The online video posted by the Century Foundation regarding the relations between Israel and Iran and the geo.political forces that are behind this situation has several bloggers discussing their ideas on who is really pulling the strings.
The discussion, Iran and Israel: An Irreversible Enmity?, is held by Trita Parsi, President of the National Iranian American Council and author of Treacherous Alliance – The Secret Dealings of Israel, Iran and the United States (Yale University Press 2007); Khaled Dawoud, New York correspondent for Al-Jazeera; and Daniel Levy, Senior Fellow and Director of the Prospects for Peace Initiative at The Century Foundation. The following video with Highlights of the talk can also be seen on YouTube, uploaded by the Century Foundation
I think one comment of note is from Riyad Mansour, a Palestinian expert, who reminds that the US runs the show, not Israel.
But pay attention, very close attention, at 3:30, at the geo-political game Iran is playing.
You can also see the video on video aggregator and discussion site FORA.tv
FORA.tv enables a new, global media opportunity by aggregating a daily range of events, produced and electronically shipped by institutions or freelance producers, from around the world.
On Fora.tv you can see the different sections of the talk, or see it as a whole. There are also links to background information on the speakers, the possibility of having transcripts and download capabilities.
The interest in discussing the possibility of mending relations between Iran and Israel is reflected in the blogosphere as well: Lisa Goldman translates Notes from the Underground: Iranians and Israelis connect online from Hebrew to English. The article, written by Ido Hartogsohn for Nana, an Israeli entertainment portal, speaks about the role blogs have taken in bridging the gaps in communication and information, providing a more humane connection between people of these two different nations. From the article:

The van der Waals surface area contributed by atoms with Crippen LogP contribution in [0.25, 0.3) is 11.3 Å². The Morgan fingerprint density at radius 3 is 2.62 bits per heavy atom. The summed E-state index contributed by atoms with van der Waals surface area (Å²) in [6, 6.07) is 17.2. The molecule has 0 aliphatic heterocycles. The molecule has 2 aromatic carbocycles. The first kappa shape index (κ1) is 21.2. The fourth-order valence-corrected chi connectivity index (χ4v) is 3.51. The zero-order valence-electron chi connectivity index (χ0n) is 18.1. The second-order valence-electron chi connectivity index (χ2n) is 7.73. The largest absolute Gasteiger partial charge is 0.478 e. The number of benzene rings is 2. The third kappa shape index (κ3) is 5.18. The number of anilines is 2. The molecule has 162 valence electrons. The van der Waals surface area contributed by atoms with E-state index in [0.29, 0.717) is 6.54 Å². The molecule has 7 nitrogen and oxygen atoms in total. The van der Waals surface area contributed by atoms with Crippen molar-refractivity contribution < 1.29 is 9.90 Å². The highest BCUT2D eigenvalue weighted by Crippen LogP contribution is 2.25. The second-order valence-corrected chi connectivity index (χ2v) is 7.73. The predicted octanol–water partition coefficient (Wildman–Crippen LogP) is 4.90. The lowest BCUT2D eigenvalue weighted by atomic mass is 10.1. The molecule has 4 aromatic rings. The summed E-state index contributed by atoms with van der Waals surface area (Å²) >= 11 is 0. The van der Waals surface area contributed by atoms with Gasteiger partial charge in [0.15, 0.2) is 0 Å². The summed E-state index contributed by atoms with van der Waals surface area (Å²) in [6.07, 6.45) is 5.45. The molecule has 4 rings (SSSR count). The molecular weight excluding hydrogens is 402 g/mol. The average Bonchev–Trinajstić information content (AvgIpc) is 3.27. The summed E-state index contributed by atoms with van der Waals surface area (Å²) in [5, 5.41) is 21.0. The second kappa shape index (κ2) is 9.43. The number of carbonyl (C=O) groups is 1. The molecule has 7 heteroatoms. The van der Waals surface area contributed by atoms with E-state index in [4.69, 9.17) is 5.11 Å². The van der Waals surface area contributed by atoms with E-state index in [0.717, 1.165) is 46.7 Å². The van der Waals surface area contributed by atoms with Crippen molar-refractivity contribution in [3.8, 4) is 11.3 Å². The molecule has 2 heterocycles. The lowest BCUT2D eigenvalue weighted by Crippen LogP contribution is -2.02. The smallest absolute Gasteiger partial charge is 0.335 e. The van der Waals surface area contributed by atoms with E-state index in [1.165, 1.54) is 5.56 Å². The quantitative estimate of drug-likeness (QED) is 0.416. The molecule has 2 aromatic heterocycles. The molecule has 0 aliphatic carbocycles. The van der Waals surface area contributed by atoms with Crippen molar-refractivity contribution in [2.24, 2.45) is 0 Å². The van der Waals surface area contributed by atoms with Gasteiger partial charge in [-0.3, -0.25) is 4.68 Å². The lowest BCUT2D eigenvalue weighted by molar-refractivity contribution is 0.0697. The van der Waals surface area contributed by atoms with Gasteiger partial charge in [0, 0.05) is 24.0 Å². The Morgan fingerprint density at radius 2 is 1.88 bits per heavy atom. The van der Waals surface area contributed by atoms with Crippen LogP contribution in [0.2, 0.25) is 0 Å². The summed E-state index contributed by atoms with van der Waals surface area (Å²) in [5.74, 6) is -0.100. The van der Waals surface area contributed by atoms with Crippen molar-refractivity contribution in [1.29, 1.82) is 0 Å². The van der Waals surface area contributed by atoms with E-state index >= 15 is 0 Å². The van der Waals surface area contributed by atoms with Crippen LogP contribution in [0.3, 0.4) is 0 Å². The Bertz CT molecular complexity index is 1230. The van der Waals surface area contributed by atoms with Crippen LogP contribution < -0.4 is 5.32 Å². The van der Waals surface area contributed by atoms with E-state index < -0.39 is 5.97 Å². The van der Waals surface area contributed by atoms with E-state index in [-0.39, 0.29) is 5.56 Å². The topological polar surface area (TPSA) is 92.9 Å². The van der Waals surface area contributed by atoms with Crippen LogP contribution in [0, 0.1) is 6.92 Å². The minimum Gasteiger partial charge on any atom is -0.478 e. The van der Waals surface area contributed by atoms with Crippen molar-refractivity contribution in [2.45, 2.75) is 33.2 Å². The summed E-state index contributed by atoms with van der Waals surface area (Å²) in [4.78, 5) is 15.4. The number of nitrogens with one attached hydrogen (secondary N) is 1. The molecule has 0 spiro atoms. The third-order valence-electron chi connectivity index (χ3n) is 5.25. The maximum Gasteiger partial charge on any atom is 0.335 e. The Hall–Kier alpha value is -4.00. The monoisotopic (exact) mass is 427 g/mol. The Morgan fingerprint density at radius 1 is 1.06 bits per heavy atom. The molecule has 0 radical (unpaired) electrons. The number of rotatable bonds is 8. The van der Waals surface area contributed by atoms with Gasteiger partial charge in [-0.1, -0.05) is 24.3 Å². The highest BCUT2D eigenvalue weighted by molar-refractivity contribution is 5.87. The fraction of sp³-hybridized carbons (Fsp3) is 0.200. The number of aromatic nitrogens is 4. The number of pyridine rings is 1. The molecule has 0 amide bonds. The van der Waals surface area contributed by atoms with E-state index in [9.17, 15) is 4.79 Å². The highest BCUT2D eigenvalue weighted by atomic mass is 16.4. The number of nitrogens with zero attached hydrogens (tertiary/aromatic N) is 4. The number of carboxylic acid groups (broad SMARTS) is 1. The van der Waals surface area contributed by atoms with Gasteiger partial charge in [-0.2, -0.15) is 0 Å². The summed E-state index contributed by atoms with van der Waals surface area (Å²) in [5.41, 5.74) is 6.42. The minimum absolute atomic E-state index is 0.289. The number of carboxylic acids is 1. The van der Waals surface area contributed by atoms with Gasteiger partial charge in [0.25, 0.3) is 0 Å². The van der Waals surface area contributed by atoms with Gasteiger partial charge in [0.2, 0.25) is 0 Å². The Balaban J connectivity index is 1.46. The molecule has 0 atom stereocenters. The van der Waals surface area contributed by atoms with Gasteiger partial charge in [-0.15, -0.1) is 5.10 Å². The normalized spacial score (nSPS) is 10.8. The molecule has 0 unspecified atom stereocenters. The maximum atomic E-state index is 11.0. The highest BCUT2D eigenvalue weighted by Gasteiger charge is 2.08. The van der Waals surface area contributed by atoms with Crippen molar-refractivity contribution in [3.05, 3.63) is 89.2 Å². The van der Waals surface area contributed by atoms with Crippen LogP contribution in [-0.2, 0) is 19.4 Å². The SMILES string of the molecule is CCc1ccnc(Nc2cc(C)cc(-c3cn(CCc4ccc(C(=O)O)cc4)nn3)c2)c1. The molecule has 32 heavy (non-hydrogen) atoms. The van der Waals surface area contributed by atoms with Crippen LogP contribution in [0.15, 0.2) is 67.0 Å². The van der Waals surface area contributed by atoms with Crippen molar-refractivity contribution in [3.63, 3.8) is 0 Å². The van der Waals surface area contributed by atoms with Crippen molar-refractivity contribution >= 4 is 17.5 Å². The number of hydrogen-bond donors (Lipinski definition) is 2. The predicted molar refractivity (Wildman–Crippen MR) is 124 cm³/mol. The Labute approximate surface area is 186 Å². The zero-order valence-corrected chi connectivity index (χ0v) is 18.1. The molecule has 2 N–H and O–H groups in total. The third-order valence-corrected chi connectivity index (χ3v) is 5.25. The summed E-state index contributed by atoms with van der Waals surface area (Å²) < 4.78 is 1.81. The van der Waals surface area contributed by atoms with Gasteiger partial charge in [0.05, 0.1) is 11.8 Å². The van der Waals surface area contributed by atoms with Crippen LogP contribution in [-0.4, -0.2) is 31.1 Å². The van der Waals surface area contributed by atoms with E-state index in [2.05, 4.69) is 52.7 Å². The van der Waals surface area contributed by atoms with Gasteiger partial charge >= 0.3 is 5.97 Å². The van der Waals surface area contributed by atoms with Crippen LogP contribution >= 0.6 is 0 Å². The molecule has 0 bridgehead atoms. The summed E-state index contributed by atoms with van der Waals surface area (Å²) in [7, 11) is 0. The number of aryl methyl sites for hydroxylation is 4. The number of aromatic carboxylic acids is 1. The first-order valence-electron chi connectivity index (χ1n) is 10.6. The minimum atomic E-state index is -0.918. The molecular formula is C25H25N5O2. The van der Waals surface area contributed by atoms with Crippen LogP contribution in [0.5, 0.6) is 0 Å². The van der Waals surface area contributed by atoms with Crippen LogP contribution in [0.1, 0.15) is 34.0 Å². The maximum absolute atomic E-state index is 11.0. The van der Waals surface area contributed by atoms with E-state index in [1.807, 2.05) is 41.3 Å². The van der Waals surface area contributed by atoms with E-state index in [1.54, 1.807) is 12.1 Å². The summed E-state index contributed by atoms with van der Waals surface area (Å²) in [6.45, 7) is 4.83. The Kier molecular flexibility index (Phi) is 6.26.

Goldman, too, sees blogs as a tool for creating understanding between peoples. “We must find a way to get past the pre-conceived notions and one-dimensional portraits presented by the mainstream media,” she says. “They just perpetuate conflicts. I think that if you hear a human voice from the other side, that’s the beginning of the way.”
However, there is still a bit of apprehension:
As a means of illustrating the extent to which Iranian bloggers must be careful to avoid contact with Israelis, Kamangir offered an amusing-yet-sad anecdote about an incident that occurred last summer. This incident also shows how ordinary people who are citizens of enemy states find themselves making contact – albeit of a hesitant, groping kind.